Akron civilian police review board created by charter amendment could be changed without voter OK
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In the upcoming election, Akron voters are considering Issue 10, a charter amendment that would create a civilian police review board. Council already passed an ordinance that creates a review board with a slightly different structure.
Tom asked: “Suppose the ballot measure passes in November. How would future changes to the board (e.g. its membership, operations, scope, etc.) be made? Must those be accomplished by citizen initiative only?”
There are two different ways to change the Akron city charter: citizens can gather signatures on a petition to put an amendment on the ballot – as they did for Issue 10 – or city council can pass legislation to put a charter amendment before voters.
Bill Rich, chairman of the Summit County Board of Elections, said some changes to the review board might not require another charter amendment.
“It really depends on the level of detail that’s included in the charter amendment. If the charter amendment leaves to council decision-making about a lot of the details, then you’re not so likely to have to amend the charter,” Rich said.
Some details of the board are already spelled out in the charter amendment, he added, while other specifics will be decided by city council if the amendment passes.
“Issue 10 doesn’t prescribe all the details surrounding the police oversight board,” Rich said.
The charter amendment was created by community leaders in response to calls for police reform over the past few years, most recently re-ignited after the fatal police shooting of Jayland Walker this summer. Citizens gathered more than 7,000 signatures on a petition to put Issue 10 on the November ballot.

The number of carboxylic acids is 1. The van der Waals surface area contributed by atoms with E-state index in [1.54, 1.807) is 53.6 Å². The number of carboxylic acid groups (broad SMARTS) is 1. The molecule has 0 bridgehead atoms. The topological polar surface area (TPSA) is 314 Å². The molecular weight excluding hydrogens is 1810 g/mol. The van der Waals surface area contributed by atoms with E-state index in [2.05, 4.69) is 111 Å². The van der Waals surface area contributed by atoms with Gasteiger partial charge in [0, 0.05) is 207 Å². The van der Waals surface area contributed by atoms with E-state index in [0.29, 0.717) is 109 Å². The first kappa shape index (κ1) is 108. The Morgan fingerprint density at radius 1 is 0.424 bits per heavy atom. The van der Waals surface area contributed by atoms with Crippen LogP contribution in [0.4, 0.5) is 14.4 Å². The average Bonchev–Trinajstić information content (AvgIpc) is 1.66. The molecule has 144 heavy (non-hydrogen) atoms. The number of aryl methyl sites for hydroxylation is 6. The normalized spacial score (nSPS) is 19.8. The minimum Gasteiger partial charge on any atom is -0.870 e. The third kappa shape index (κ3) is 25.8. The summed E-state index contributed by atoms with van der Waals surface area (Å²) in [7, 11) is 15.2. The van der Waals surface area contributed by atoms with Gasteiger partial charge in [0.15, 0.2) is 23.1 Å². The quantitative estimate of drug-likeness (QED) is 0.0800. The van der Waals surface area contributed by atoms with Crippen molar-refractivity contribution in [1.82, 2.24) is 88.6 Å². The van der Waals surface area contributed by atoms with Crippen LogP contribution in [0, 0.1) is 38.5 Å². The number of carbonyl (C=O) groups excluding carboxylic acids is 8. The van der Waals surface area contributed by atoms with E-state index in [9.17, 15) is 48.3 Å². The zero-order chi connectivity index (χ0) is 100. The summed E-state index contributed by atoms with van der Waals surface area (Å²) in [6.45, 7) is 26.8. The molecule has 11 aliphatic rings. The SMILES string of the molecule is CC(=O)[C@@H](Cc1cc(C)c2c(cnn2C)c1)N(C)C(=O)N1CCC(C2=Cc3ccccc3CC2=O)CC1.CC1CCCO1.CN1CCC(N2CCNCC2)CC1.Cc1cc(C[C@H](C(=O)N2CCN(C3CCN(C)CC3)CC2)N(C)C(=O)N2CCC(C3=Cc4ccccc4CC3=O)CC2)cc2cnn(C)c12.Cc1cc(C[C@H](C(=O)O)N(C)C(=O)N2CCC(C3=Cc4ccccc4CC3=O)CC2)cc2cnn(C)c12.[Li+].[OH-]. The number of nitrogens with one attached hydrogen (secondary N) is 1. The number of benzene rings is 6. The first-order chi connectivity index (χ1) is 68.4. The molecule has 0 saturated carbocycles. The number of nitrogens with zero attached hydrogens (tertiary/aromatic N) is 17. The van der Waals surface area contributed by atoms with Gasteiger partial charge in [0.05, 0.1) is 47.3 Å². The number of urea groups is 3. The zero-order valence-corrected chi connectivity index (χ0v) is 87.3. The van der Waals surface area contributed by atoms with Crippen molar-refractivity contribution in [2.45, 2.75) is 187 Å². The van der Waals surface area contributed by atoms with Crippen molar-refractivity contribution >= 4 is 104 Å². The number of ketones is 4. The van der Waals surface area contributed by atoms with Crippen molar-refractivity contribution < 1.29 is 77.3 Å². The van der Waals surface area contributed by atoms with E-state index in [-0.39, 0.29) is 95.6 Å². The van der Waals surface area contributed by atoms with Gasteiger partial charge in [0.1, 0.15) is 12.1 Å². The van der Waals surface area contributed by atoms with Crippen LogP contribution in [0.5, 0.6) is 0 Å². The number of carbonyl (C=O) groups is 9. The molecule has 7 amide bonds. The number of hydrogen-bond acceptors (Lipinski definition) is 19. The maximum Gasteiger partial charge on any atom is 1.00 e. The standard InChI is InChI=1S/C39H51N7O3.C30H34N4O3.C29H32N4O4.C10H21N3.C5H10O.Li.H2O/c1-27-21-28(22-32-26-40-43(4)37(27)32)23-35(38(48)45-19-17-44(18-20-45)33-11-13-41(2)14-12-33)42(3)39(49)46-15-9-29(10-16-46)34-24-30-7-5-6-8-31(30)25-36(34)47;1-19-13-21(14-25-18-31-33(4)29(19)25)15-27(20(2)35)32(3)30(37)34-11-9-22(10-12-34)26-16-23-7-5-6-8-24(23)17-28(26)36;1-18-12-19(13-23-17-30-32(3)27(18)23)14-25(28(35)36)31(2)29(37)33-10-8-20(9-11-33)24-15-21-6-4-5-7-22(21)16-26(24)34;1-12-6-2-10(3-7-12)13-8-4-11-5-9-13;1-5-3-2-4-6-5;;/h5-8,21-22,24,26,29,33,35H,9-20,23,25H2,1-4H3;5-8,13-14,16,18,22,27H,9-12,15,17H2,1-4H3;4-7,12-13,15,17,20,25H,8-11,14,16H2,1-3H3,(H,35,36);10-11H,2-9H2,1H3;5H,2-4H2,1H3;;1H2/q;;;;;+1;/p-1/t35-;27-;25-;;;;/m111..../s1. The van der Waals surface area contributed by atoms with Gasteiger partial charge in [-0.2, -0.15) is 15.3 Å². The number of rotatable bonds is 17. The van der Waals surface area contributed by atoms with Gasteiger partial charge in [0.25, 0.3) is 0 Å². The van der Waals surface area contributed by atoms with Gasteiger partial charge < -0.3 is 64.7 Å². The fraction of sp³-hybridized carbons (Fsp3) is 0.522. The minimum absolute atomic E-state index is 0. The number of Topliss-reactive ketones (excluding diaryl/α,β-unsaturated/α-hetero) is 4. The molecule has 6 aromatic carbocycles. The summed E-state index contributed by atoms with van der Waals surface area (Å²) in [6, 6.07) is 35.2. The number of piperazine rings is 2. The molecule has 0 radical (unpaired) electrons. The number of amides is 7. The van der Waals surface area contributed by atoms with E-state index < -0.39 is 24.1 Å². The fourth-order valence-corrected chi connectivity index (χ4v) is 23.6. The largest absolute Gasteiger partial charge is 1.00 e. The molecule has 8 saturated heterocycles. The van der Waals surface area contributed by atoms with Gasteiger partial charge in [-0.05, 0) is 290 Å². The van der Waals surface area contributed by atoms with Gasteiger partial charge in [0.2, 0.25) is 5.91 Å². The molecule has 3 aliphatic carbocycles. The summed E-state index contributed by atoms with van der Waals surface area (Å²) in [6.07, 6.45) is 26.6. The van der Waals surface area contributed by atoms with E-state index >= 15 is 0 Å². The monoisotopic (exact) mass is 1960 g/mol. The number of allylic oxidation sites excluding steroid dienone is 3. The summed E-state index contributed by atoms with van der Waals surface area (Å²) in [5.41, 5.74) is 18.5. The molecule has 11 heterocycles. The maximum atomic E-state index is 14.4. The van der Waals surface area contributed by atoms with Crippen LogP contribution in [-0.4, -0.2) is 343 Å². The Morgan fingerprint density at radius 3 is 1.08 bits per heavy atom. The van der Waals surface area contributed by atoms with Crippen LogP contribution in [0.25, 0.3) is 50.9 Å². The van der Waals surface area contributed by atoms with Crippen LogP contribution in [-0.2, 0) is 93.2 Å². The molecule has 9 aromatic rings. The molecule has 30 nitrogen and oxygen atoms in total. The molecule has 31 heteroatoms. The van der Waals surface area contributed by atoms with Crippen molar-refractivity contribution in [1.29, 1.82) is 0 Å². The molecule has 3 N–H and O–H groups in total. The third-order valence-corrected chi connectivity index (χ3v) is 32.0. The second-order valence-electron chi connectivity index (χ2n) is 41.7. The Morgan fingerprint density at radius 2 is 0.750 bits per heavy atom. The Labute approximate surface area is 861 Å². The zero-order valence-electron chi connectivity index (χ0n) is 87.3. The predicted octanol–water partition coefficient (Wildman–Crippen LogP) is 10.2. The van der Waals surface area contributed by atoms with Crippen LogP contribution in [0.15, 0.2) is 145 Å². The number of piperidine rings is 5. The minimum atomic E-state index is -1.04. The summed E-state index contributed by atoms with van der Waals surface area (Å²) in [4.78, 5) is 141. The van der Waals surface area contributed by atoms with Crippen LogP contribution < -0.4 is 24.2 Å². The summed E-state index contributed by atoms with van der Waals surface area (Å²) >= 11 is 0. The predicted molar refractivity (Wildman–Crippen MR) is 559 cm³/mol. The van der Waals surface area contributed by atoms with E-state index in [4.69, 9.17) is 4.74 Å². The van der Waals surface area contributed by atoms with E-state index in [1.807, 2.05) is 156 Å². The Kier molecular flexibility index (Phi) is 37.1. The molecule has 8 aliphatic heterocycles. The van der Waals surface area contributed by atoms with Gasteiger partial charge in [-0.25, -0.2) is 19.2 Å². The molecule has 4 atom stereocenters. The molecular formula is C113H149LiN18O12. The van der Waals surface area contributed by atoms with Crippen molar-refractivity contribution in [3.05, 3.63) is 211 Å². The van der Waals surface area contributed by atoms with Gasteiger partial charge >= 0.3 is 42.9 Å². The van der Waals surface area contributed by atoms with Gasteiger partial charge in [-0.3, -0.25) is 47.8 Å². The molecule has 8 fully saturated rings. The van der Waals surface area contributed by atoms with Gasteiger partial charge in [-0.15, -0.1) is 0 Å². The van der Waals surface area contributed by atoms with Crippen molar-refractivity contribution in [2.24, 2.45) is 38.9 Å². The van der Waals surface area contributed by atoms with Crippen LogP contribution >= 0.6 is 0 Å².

Those who are advocating for Issue 10, like Akron NAACP President Judi Hill, have said the key is that it would be a permanent change.
“Once it becomes a charter amendment, it is in … and we have to make the changes. And that’s what we’re working toward. We’re working toward permanency,” Hill said.
On the other hand, the permanence of Issue 10 is one of the main sources of concern for its opponents.
Some people, including Council Vice President Jeff Fusco, instead favor the recently passed ordinance developed by Mayor Dan Horrigan’s office, because it can be changed by future legislation.
“A charter is harder to change,” Fusco said.
But Rich at the board of elections said if the amendment passes, council will have to pass an ordinance officially creating the board and describing its role and powers.
Details in that ordinance could be changed by future legislation, rather than amending the charter, he said.
Rich is also a professor emeritus of law at the University of Akron and shared his perspective of how specific the charter amendment’s language is.
“I think it leaves the details to council, by way of implementing legislation. I don’t think it goes overboard in specifying the details that might prove to be unworkable and need to be changed,” he said.
One example of a change that would require a new charter amendment is the number of members on the review board and how they are appointed. Issue 10 specifically states that the board will be made up of nine people – six appointed by city council and three by the mayor.
But the qualifications of the board members are more broadly defined, Rich added. There are no specific experience-based requirements to be on the board - just recommendations. For example, it’s recommended that board members have experience in law enforcement, mental health services and working with underserved communities.
“I think the drafters of the charter amendment were careful not to set too much of that in stone, recognizing, probably, that it might be too difficult,” Rich said.
The ordinance passed by council, on the other hand, specifically asks for at least one person with a background in law enforcement, among other requirements.